The Damning Truths About the Antigen Test (And what does it have to do with technical writing_)
Well. They changed the rules, again, right? I think so.
Or maybe not, I’m not sure.
Ohhh right, they changed the rules, but they forgot to inform the public, right? Yes. I mean they forgot to inform the public and all the employees of the institutions doing the tests.
Well, OK, so maybe not all of them – but they did forget to tell the marketing people who send out the emails with the instructions what to do next (after the test result) so that everyone now gets different instructions! Right?
In fact, I’m not sure.
So, how did I get informed about the new testing rules? Want to guess?? A WhatsApp group of about 30 professional women. You get where I am going? 30 women, meaning everyone had a different answer and proof of their answer.
So here is a summary of the ‘known’ facts which apparently led to the new rules:
While PCR is more accurate than the antigen,
- The queues for PCR testing got too long
- The waiting time to receive the results doubled
- We, as a nation (and probably globally), were running out of tests.
As a result, the powers that be decided that only people over age 60 should do the PCR (not me); everyone else should do an institution antigen (lateral flow) test…
So that must explain why there are now no queues for PCRs, and long queues for ‘institution’ antigen testing.
Despite the known fact that antigens are giving false negatives AND false positives at an alarmingly high rate….
[Maybe I should call it ‘official’ antigen and not ‘institution’ antigen? Although at the end of the day, the difference between this test and a home test is you picking your nose, or someone else picking your nose….]
Wait, I think PCR testing just changed again to over age 30! Yes… at last someone counts me…. (Albeit they forgot to inform me!)
And it has transpired, by the way, that if you just turn up at the testing station, you can get PCR tested even if you are under 30!!!
Here’s the real bummer though. Nobody actually knows what tests they are supposed to do. How do I know that nobody knows? Because I asked lots of people (including the Ministry of Health telephone lady, G-d bless her soul). And everyone had a different answer: you need to follow the official antigen test with a PCR or your isolation-clock doesn’t start ticking / you don’t need to do a PCR / only if you’re over 60 you need to do a PCR / you don’t need to do an antigen at all, just go straight for a PCR…… And believe me, I even encountered two people who got totally different email instructions from THE SAME antigen testing station.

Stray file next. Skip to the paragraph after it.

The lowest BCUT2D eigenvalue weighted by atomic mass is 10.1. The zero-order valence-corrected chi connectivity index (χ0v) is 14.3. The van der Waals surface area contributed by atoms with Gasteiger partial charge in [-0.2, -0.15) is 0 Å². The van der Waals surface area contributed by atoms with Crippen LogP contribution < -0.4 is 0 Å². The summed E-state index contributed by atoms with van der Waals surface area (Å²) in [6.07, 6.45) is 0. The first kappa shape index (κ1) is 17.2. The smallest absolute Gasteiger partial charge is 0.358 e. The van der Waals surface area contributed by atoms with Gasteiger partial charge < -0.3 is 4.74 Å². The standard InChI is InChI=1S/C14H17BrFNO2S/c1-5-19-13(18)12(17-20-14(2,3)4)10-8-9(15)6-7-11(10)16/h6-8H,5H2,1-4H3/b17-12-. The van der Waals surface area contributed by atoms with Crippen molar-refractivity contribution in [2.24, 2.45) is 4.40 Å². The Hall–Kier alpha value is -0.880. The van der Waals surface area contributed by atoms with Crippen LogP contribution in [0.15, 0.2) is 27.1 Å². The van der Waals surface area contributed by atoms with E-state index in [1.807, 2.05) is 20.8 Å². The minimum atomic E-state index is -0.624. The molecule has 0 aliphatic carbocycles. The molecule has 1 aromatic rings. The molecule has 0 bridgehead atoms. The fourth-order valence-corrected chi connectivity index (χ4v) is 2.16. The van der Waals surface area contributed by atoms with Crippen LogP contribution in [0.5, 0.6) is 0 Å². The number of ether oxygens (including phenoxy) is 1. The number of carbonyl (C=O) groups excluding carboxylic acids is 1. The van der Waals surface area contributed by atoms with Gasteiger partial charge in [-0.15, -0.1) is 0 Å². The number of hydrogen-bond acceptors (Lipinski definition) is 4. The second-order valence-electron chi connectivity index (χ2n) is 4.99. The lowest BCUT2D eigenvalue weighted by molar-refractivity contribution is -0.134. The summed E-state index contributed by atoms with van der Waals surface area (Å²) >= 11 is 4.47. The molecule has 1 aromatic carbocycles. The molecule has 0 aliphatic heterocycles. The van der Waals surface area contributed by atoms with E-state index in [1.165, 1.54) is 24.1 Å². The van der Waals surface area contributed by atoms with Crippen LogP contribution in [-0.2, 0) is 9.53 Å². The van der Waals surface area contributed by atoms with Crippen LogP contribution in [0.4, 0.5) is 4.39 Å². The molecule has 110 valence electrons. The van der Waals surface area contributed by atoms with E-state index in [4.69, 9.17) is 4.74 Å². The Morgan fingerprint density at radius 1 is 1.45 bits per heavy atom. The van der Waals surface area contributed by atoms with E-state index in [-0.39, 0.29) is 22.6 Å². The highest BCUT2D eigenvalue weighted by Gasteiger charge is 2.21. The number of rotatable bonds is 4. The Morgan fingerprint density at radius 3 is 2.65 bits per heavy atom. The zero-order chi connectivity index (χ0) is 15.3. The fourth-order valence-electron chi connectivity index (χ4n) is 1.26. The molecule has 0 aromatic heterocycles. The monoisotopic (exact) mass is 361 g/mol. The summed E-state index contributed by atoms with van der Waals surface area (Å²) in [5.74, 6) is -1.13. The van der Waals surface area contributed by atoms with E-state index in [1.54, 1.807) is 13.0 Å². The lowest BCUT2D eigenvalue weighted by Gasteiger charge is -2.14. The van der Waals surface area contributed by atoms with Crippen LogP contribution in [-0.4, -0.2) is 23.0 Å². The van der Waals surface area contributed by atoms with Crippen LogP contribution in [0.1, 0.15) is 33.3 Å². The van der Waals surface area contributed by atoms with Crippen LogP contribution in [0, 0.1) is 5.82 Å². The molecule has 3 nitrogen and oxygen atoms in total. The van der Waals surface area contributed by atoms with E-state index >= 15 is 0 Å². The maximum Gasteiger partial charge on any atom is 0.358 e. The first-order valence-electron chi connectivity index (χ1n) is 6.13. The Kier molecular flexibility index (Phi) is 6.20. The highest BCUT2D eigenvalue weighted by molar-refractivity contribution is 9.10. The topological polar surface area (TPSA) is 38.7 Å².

Are you still with me? Good, because to be honest, I’ve almost lost myself at this point. So where am I going with this?
Let’s assume you know where to go and which test to do… great. And let’s just say you need to do a home test… here comes another spoke in the wheel … and trust me, this one really sits on a sensitive place for me being a technical writer.
As a technical writer, I do love writing instructions, but I totally agree that often a diagram makes a process so much easier to explain. Except no. Not if everyone has a different diagram….
In case the general lack of consistent information was not bad enough, all those pretty ‘workflow’ images started popping up on the internet, on social media, WhatsApp groups “What to do if you get a positive result” (aka “Go to jail. Do not pass GO. Do not collect 200”).
Every diagram had a different set of instructions.
You thought I was coming to the end, right? Ha! Sorry, there’s more where that came from…
The home antigen. I must talk a little more about that. I am at a loss. You would think that they are all the same, right? Well No. I mean, boy oh boy, are companies jumping on the bandwagon with this one. Every time you buy, it’s a different brand.
Now to be fair, they have all managed to write the instructions in the same size 4 font* so you can only read them if you photograph them and zoom in, but come on; one brand says you should drip 4 drops on the test thingy, another brand wanted 2 drops, another 3 drops…. There is no learning curve here. You have to check and change every single time.
[*One of the rules of using a diagram to replace words in a technical document, btw, is that if there is writing in the diagram, it should always be 6pt font size minimum.]
To finish up, every few days you sit there like an imbecile for 15 minutes (sometimes a few more just to be sure), watching. Just like when you bought your first microwave, or your first iRobot! You watch the little pink patch turn into one line. And then you keep watching, and waiting, and expecting…. And nothing ever happens.
Except when it does. Be well.